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Sunday, September 30, 2012

Video Surveillance as White Witnesses


There has been a tremendous media kerfluffle about Mitt Romney’s 47-percenter comment several days ago. While speaking in an ostensibly private setting Romney asserted that there were 47 percent of us who could not be persuaded to vote for him because we lack certain core values such as a will to self-sufficiency. This 47 percent, said Romney, “will vote for the president no matter what,” believe that they are “victims” and that government “has a responsibility to care for them.” Most sobering, perhaps, is Romney’s assertion that his job “is not to worry about those people.” Ouch, that really hurts if Romney was planning to cast himself as a candidate for all of the people.

This politically painful moment came to light only because some member of the coterie made a video and then provided it to the media.  The source of the video has thus far succeeded in remaining anonymous, citing fears of lawsuit and professional concerns; the possibility of blacklisting comes to mind. Perhaps one of the most interesting debates arising from this is whether comments that were offered in “private” should have been spread “publicly.”  There are, I suppose, two ways to look at this. On the one hand, it is appropriate to expect privacy at a dinner party in a private home, which was the setting here. On the other hand, a person running for president of the United States arguably gives up routine notions of privacy from the moment s/he enters the race, especially when making remarks directly about the campaign, as was the case here.  So, seeing the dinner party as effectively public can potentially assuage any qualms one might have about breaches of privacy in this situation. In short, the public/private frame must be restructured or done away with altogether in order to make public consumption of the footage ethically acceptable.
Lest we be concerned about disrupting privacy norms, it is important to recall that privacy has never been uniformly available to all persons nor has it been uniformly understood or valued in the same ways. The association of privacy with notions of freedom and autonomy is an association promoted by those with power and authority, in short, by those who are by definition public people. Public people dwell at the center of the public square. They deploy power both by observing and by being observed; they dismantle and erect visual barriers by shaping laws, rules and norms. Given their heightened ability to see and be seen, public people long for the respite of privacy now and again.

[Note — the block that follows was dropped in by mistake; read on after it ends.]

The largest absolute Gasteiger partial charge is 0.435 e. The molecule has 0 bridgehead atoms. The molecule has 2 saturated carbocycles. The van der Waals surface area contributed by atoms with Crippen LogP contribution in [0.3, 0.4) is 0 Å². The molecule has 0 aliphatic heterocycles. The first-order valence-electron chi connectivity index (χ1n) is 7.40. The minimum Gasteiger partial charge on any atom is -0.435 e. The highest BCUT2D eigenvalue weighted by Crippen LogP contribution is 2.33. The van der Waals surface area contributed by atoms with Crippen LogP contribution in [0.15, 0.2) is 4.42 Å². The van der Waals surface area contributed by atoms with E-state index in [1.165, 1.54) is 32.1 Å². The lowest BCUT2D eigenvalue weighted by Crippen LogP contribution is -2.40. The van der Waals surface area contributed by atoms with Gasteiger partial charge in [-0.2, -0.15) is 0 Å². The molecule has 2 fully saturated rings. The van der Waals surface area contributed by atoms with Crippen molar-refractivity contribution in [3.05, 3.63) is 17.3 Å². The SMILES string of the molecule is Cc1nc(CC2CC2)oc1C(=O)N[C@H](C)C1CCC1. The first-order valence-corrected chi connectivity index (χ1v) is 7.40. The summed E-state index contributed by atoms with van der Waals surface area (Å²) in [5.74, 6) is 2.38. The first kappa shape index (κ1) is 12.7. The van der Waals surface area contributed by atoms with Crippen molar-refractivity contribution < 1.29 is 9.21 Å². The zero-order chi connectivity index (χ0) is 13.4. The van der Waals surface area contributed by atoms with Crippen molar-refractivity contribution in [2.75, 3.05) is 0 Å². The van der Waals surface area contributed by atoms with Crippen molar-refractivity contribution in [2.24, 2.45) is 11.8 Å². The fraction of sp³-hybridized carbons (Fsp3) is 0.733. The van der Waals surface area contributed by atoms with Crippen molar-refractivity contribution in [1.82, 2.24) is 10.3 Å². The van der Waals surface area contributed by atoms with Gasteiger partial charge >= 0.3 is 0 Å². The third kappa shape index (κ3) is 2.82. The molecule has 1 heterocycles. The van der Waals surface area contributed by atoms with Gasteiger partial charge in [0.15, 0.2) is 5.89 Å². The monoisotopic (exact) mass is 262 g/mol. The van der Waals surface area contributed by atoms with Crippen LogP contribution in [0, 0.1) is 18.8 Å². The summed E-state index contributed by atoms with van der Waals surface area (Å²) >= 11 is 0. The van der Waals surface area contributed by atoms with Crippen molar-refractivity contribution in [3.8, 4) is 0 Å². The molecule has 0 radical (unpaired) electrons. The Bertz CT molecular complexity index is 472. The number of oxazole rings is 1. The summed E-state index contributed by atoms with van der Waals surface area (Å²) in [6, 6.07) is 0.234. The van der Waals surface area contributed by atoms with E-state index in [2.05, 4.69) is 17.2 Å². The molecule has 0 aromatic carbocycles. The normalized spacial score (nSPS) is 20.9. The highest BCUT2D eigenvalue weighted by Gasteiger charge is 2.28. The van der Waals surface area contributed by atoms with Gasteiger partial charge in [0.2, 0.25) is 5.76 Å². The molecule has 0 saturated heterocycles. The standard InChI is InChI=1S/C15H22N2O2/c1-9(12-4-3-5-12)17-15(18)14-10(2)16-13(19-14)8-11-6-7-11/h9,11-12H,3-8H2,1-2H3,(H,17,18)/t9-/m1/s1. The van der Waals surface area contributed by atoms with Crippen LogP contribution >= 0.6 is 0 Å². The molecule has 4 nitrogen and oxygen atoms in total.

In contrast, private people, in this context those possessing little power or authority, dwell in limited spaces outside of or at the margins of the public square. They see little and are little seen in all of their actual attributes. Private persons are often barred from a fuller vision of the lives of the powerful and themselves are so little seen by the powerful as to exist only in the incompletely theorized, factually sparse articulations of the powerful (hence the tale of the 47 percent). Their relative inability to see and be seen sometimes makes these private people long for a broad, seemingly dispassionate gaze such as video surveillance. Such a gaze might tell them more about the powerful. It might also show private persons to be good workers, good parents, good citizens, and good people. While video surveillance may diminish the privacy of public people who frequently are at the center of society’s gaze, video surveillance sometimes provides much needed valorization for these less regarded private people. This is because private people are far more often lied about, lied to and deemed liars. Hence private people often lose in battles of opposing narratives with public people about what has occurred. In such cases, video surveillance becomes a mostly neutral, unlikely to lie, legitimizing witness.  For many of these private people, especially women, people of color or other relatively powerless people in society, video surveillance is the modern day white witness.

There was a time in this country when there were widespread racial requirements for offering testimony in official proceedings. Blacks, Asians, Native Americans and others were often formally barred as witnesses. For instance, during slavery and for some years after it ended, in many jurisdictions blacks who sought to testify in courtrooms or many other types of official proceedings were often limited in their participation, forbidden altogether or permitted only if white witnesses could not be produced. The white witness requirement became an article of federal law in the 1892 Geary Act that required Chinese residents to obtain certificates of legal residence and, if they could not produce one, subjected them to immediate and summary deportation unless they could offer at least one white witness to confirm that they had lived in the United States at the time of the passage of the Act.